Museum ‘looking fantastic’

 Two years since the build began and after plenty of challenges along the way, Stewart Island’s...
Two years since the build began and after plenty of challenges along the way, Stewart Island’s Rakiura Museum will open today. PHOTO: SUPPLIED
It has been close to 20 years since the idea to replace the Rakiura Museum was first mooted.

Today, the $3.7million project will open its doors and the island’s history will once again be shared with community members and those further afield.

Rakiura Heritage Centre Trust building committee chairwoman Margaret Hopkins said it was hard to believe the opening day had finally come.

"It’s just looking fantastic. After all that time building and getting things organised, it looks great and we’re really excited and thrilled about it."

It was in the late 1990s that the museum committee decided to create a new museum to replace the old one, which was built in the 1960s and extended about 30 years later.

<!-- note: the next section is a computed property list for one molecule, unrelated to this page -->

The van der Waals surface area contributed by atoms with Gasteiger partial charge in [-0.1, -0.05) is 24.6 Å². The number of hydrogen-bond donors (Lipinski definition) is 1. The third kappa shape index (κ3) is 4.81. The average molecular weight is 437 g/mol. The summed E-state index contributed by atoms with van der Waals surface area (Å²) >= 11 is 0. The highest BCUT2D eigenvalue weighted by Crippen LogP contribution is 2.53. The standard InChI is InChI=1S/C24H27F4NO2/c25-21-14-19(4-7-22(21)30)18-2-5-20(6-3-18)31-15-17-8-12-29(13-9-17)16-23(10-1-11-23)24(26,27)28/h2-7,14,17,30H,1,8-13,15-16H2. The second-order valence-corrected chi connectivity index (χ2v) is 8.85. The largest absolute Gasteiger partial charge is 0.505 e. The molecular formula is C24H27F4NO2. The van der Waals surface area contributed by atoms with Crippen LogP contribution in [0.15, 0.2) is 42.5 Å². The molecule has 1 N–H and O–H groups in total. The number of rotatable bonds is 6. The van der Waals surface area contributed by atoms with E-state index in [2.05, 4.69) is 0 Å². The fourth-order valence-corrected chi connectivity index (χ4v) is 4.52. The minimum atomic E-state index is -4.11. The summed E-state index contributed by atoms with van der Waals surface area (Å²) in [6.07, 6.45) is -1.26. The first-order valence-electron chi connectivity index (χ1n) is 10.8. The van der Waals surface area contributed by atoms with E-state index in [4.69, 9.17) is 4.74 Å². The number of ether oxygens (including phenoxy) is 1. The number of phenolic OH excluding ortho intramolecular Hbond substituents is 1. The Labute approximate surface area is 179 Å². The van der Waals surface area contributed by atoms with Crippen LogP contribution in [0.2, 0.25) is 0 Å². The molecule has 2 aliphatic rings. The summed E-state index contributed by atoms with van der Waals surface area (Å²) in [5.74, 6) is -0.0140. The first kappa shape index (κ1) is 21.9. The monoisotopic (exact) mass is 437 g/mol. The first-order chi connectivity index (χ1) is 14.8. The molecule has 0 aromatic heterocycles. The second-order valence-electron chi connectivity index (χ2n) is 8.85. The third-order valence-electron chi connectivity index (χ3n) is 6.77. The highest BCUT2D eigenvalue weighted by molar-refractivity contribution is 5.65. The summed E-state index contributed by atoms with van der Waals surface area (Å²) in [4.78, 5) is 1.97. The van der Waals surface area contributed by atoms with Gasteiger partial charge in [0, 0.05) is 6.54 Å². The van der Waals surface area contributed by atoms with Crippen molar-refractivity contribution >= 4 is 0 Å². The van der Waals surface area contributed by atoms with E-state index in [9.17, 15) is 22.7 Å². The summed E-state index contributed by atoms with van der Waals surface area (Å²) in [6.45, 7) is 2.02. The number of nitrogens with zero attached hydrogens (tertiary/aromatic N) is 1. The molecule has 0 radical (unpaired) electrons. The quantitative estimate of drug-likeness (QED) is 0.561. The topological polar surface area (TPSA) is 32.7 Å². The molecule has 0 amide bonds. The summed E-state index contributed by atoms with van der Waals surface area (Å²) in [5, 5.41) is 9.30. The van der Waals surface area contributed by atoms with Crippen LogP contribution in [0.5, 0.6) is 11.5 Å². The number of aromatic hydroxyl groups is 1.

In 2005, the Rakiura Heritage Centre Trust was formed and funding applications and community fundraising started to gather momentum.

Work started on the build in 2018 but because of Covid-19 delays and the death of interior designer Chris Currie, there were some hold-ups along the way.

As a myriad of artefacts telling the stories of the island’s oldest inhabitants were set to be on display, many people were interested in where their families had come from.

"We are getting an increasing amount of inquiries and we have a lot more diverse range of exhibits to what we had before [in the previous museum].

"People will be pleasantly surprised."

Over the past two months in particular, the island had been bustling with people, many of whom were staying on the island while working on the building.

"It’s been so busy lately — [the island has been] full to capacity.

"We were even struggling to find accommodation for the workers," Mrs Hopkins said.

It took 12 months to build the museum, and 13 months to source and compile pieces for the displays.

The building has a gallery twice the size of the old museum, a large temperature-controlled storeroom, a workroom, meeting room, office and large foyer featuring a locally carved pou.

Mrs Hopkins said about 200 guests were expected at today’s event.

A dawn blessing would start the festivities, followed by a powhiri and a local Maori group would perform a set of waiata.

It had been a long journey to reach the big day, but there were high hopes for the museum’s future, she said.

"It’s going to be a huge tourist attraction, especially on a wet weather day."

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